Spatial Clustering of Housing Construction in the Tokyo Metropolitan Area: An Application of Spatially Clustered Fixed-Effects and Spatially Correlated Random-Effects Models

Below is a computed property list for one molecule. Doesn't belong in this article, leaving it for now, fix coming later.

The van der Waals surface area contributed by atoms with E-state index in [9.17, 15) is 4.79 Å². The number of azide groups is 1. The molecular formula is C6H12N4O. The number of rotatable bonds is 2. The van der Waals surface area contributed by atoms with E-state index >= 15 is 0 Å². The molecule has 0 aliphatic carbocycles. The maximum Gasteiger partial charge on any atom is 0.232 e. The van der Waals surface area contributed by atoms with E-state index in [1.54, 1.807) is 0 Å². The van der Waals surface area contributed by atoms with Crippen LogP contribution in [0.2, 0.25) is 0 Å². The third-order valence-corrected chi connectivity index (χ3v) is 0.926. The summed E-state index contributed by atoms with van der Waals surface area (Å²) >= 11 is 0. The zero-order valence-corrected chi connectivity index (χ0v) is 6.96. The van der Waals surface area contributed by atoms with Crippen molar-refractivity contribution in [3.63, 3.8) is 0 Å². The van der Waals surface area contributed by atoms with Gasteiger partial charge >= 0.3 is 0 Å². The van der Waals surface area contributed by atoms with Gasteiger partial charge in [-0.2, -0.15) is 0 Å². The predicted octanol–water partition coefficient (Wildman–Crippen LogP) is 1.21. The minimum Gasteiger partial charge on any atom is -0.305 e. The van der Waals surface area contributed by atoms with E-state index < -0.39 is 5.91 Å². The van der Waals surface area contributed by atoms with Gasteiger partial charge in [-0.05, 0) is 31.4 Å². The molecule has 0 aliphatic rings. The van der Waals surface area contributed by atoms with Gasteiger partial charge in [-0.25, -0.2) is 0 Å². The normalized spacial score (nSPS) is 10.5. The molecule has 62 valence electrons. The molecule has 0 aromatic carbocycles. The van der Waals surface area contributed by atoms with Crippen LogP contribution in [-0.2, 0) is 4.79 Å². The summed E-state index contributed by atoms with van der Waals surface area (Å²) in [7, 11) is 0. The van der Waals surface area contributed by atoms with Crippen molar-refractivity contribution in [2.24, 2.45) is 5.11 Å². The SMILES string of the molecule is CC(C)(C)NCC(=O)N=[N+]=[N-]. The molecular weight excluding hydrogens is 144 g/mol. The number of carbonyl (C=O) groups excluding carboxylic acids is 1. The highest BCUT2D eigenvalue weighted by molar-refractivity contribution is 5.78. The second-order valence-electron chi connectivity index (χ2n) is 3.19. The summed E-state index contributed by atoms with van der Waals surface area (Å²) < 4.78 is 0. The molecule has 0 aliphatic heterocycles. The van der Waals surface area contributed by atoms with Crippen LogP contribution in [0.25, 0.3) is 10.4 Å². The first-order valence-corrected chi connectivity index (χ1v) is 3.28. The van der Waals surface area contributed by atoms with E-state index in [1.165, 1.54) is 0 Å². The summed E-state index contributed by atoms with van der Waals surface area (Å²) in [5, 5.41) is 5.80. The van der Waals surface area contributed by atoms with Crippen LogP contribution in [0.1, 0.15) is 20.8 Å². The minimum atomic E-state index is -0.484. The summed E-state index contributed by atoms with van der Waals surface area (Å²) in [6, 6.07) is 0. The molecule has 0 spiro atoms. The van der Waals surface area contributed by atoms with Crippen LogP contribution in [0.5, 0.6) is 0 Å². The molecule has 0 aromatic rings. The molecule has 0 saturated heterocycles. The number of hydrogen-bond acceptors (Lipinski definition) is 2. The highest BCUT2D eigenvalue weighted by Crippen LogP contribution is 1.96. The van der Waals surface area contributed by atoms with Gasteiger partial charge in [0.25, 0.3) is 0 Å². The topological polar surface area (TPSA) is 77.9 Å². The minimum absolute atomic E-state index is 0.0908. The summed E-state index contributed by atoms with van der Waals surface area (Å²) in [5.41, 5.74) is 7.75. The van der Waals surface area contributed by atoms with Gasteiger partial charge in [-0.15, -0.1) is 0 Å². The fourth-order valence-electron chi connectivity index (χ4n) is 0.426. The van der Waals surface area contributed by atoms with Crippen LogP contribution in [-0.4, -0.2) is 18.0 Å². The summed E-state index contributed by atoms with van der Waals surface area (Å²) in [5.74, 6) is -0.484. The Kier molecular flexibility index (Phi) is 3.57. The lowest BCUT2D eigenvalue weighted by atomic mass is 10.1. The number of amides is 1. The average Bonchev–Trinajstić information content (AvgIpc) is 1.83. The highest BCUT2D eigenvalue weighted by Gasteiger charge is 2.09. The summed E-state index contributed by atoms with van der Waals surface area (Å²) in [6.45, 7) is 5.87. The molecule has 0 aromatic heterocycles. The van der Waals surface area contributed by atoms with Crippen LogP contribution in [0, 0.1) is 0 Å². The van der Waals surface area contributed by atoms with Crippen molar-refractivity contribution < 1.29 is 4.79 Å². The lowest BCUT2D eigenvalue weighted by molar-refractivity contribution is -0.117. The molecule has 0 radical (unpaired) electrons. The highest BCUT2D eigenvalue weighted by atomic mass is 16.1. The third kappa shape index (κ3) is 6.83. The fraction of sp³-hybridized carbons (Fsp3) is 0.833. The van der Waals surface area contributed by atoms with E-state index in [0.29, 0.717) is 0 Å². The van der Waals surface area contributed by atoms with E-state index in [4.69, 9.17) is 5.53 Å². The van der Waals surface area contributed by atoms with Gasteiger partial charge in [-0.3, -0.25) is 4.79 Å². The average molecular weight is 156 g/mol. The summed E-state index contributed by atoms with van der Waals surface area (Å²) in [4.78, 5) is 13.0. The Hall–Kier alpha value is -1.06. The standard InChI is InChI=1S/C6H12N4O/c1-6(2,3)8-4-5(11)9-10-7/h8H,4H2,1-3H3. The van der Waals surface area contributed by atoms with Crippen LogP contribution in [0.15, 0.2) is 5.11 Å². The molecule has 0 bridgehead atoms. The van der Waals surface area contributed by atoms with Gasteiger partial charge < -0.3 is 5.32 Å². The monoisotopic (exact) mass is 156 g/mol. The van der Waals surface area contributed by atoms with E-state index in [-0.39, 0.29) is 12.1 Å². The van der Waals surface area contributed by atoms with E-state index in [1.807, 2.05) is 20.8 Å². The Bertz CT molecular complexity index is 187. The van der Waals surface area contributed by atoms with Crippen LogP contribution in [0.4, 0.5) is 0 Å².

We proposed two types of econometric models, a spatially clustered fixed-effects model (SCFEM) and a spatially correlated random-effects model (SCREM), to examine area-based panel data. We investigate what factors influence housing construction in the Tokyo Metropolitan Area, incorporating unobservable factors, local regulatory differences in housing development and spillovers of local public or private goods, which may cause spatial clustering or correlation of housing construction. The SCFEM is a type of fixed-effects model where a cluster has the same effects, so that we have to find which areas constitute a cluster. The issue of finding clusters can be regarded as a problem of model selection from too many possible models. We adopt an aggregate prediction error as a model selection criterion, which is estimated by a resampling method, namely leave-one-out cross-validation. We showed by simulations that the estimated parameters of concern are more efficient than the within estimates. The SCREM is a model where the random-effects are spatially correlated. We use the concentrated maximum likelihood method for the estimation. The unobservable area-effects are large in the east, west and north areas of the TMA but small in the south, where regulations against development are more severe than in the other areas. Clusters are found in huge cities
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